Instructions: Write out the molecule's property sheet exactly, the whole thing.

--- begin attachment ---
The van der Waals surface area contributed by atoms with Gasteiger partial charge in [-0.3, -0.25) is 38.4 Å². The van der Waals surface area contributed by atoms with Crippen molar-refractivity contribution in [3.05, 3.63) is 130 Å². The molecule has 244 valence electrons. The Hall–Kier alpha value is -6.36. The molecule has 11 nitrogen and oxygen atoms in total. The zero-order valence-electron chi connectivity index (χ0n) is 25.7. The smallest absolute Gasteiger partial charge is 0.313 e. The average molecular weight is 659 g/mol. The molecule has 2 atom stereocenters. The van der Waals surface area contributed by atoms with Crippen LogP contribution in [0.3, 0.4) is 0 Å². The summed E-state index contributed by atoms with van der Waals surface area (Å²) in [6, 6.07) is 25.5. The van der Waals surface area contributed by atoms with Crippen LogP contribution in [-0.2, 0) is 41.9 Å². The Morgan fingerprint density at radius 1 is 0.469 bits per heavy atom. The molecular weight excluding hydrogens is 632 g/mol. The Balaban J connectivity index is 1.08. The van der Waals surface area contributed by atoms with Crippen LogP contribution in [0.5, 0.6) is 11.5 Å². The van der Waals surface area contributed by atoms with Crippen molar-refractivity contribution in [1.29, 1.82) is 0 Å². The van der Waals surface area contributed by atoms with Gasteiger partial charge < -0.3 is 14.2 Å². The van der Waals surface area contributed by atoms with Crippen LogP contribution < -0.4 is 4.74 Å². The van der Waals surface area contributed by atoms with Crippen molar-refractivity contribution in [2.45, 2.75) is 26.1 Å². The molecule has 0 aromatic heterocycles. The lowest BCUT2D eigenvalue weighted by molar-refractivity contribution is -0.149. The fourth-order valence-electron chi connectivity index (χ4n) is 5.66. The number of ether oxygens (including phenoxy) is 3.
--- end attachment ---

The van der Waals surface area contributed by atoms with Gasteiger partial charge in [-0.3, -0.25) is 38.4 Å². The van der Waals surface area contributed by atoms with Crippen molar-refractivity contribution in [3.05, 3.63) is 130 Å². The molecule has 244 valence electrons. The Hall–Kier alpha value is -6.36. The molecule has 11 nitrogen and oxygen atoms in total. The zero-order valence-electron chi connectivity index (χ0n) is 25.7. The smallest absolute Gasteiger partial charge is 0.313 e. The average molecular weight is 659 g/mol. The molecule has 2 atom stereocenters. The van der Waals surface area contributed by atoms with Crippen LogP contribution in [0.3, 0.4) is 0 Å². The summed E-state index contributed by atoms with van der Waals surface area (Å²) in [6, 6.07) is 25.5. The van der Waals surface area contributed by atoms with Crippen LogP contribution in [-0.2, 0) is 41.9 Å². The Morgan fingerprint density at radius 1 is 0.469 bits per heavy atom. The molecular weight excluding hydrogens is 632 g/mol. The Balaban J connectivity index is 1.08. The van der Waals surface area contributed by atoms with Crippen LogP contribution in [0.5, 0.6) is 11.5 Å². The van der Waals surface area contributed by atoms with Crippen molar-refractivity contribution in [1.29, 1.82) is 0 Å². The van der Waals surface area contributed by atoms with Gasteiger partial charge < -0.3 is 14.2 Å². The van der Waals surface area contributed by atoms with Crippen LogP contribution < -0.4 is 4.74 Å². The van der Waals surface area contributed by atoms with Crippen molar-refractivity contribution in [2.45, 2.75) is 26.1 Å². The molecule has 0 aromatic heterocycles. The lowest BCUT2D eigenvalue weighted by molar-refractivity contribution is -0.149. The fourth-order valence-electron chi connectivity index (χ4n) is 5.66. The number of ether oxygens (including phenoxy) is 3.